By Carlie Kollath/NEMS Daily Journal
Tupelo’s second Elvis statue was unveiled Thursday night in Fairpark. The bronze sculpture replicates a 1956 photo by Roger Marshutz of Elvis performing at a homecoming concert in what is now Fairpark.
-Carlie Kollath Wells
VISITORS CAN USE their smartphones to access video from the concert via an interactive display.
The display also links to Tupelo’s promotional video, “Tupelove.” Visitors also are invited to download GPS coordinates for the Elvis driving tour.
THE INTERACTIVE DISPLAY features Elvis’ set lists during the afternoon and evening concerts he played in Fairpark in 1956.
THE TUPELO CONVENTION AND VISITORS BUREAU and the Tupelo Elvis Fan Club commissioned the statue. The CVB contributed $50,000, and the Fan Club sold bricks to raise $25,000.
THE PLACEMENT of the statue is geared toward photo opportunities. Tupelo City Hall is in the background from one angle and Tupelo Hardware is in the background from the other angle. As part of the project, “Tupelo” was added to the sign on the north side of City Hall.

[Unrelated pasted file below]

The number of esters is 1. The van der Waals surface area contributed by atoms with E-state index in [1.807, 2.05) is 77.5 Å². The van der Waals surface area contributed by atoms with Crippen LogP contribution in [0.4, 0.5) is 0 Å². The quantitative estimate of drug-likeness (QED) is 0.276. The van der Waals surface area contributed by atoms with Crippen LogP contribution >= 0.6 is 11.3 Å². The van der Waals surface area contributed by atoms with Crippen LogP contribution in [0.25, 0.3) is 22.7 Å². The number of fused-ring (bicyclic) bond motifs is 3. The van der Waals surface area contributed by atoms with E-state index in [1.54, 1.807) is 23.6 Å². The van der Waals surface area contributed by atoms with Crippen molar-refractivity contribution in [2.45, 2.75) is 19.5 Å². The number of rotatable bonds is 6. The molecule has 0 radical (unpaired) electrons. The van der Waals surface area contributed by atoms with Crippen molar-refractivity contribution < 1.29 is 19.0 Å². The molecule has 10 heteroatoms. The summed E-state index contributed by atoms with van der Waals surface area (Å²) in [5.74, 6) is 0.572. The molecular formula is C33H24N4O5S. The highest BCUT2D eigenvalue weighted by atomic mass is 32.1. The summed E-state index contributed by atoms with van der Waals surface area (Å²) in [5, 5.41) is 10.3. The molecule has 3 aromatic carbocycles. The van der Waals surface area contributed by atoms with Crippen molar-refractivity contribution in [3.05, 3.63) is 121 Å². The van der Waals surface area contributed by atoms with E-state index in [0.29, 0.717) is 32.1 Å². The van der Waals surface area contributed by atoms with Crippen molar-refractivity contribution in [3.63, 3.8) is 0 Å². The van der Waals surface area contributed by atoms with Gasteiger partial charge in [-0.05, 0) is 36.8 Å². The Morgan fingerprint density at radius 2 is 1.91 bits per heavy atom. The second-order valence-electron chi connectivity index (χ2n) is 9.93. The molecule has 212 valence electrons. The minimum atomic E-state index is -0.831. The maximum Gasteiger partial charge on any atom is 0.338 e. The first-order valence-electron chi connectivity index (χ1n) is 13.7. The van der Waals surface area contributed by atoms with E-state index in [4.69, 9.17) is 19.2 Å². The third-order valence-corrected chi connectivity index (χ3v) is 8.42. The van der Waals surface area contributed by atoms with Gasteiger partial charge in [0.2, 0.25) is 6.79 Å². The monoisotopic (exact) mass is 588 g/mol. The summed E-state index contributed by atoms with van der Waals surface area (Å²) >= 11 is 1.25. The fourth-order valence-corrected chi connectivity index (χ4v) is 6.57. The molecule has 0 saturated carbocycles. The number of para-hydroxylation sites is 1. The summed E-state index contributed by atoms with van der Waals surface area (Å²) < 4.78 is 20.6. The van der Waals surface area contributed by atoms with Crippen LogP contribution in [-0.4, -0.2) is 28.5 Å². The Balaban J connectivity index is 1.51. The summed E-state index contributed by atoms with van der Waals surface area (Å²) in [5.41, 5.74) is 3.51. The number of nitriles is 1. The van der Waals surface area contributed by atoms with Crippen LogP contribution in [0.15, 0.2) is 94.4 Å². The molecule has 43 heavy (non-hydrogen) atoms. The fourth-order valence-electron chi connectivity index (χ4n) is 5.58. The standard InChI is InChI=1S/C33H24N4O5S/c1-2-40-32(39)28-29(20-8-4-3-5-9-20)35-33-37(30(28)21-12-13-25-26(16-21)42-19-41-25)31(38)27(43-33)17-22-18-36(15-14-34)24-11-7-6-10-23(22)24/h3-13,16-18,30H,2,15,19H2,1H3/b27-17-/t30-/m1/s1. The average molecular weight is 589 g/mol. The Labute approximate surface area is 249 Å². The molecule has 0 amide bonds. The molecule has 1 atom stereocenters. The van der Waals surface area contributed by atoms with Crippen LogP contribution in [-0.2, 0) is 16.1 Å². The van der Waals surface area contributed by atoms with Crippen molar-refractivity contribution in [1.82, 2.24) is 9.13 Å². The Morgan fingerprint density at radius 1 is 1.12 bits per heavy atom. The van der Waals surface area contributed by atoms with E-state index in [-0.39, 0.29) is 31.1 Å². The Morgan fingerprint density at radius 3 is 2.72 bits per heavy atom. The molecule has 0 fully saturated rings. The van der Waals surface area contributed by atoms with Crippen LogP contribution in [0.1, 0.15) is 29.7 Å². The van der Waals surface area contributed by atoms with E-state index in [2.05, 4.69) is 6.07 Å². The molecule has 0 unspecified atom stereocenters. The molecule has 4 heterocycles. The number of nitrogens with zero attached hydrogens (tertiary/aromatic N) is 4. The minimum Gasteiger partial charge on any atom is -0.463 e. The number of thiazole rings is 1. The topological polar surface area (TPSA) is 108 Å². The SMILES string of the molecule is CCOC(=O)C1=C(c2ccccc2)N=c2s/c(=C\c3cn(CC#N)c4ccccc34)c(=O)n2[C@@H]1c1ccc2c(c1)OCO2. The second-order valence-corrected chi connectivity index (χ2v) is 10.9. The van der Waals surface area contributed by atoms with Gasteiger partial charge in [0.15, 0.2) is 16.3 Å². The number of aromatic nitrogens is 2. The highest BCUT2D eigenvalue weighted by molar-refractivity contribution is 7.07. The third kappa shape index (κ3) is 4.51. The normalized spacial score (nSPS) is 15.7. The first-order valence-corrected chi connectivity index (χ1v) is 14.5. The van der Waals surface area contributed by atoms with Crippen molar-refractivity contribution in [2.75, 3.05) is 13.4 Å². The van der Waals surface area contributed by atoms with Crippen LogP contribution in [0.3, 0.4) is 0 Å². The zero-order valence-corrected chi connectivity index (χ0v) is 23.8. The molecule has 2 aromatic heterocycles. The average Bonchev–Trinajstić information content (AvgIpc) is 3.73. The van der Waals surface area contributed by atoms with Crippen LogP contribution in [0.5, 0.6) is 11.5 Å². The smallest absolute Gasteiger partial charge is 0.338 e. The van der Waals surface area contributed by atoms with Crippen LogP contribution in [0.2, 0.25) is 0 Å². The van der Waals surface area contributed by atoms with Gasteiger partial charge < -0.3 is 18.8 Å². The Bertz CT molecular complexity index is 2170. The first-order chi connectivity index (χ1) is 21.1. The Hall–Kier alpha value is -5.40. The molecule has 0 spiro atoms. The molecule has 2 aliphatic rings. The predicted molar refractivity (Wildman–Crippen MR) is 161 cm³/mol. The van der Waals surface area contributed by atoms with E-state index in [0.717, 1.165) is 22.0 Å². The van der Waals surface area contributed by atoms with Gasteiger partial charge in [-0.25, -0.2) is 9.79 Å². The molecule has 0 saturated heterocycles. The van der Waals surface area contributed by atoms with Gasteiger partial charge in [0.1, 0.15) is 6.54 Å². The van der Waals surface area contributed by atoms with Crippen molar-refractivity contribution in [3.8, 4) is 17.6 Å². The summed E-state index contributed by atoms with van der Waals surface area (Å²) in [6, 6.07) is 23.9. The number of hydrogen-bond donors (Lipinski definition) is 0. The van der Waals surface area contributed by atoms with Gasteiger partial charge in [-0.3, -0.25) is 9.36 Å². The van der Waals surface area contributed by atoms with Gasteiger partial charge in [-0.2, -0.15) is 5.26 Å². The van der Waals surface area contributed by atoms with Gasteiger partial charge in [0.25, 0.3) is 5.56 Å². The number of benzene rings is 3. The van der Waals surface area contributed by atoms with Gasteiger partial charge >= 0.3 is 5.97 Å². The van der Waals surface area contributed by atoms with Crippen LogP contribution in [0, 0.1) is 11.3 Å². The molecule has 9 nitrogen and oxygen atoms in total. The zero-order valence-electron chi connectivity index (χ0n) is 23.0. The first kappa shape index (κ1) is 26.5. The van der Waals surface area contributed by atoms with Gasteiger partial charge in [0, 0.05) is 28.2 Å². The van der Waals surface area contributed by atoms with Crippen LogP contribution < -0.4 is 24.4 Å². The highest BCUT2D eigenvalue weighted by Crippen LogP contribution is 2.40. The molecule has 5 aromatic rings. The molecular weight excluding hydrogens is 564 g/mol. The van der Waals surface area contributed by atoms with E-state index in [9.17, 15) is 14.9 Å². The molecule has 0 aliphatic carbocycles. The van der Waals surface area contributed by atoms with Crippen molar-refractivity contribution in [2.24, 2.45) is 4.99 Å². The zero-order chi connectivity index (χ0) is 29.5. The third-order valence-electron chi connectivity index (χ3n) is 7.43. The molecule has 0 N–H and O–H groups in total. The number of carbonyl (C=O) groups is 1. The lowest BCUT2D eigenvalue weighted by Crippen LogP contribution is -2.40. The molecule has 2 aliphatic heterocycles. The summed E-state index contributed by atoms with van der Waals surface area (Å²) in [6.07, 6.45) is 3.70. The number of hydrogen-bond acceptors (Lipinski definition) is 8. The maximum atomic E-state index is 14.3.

BILL BECKWITH made the sculpture in his Taylor studio. He also has made sculptures of Chief Piomingo, William Faulkner and B.B. King
ELVIS FACES the birthplace. His hand is stretched out so visitors can reach up and touch his fingertips like they would when he was performing.
THE STATUE is a little larger than life-size. It’s 7 feet tall and is on a 4-foot-tall base.
FANS FROM AROUND the world bought bricks. All 200 of the smaller bricks sold out.
PHILIPS DAY-BRITE donated the lights for the statue
THE BASE IS made out of aggregate concrete, which was the popular style used in the 1950s. It has eight sides because Elvis’ favorite number was eight.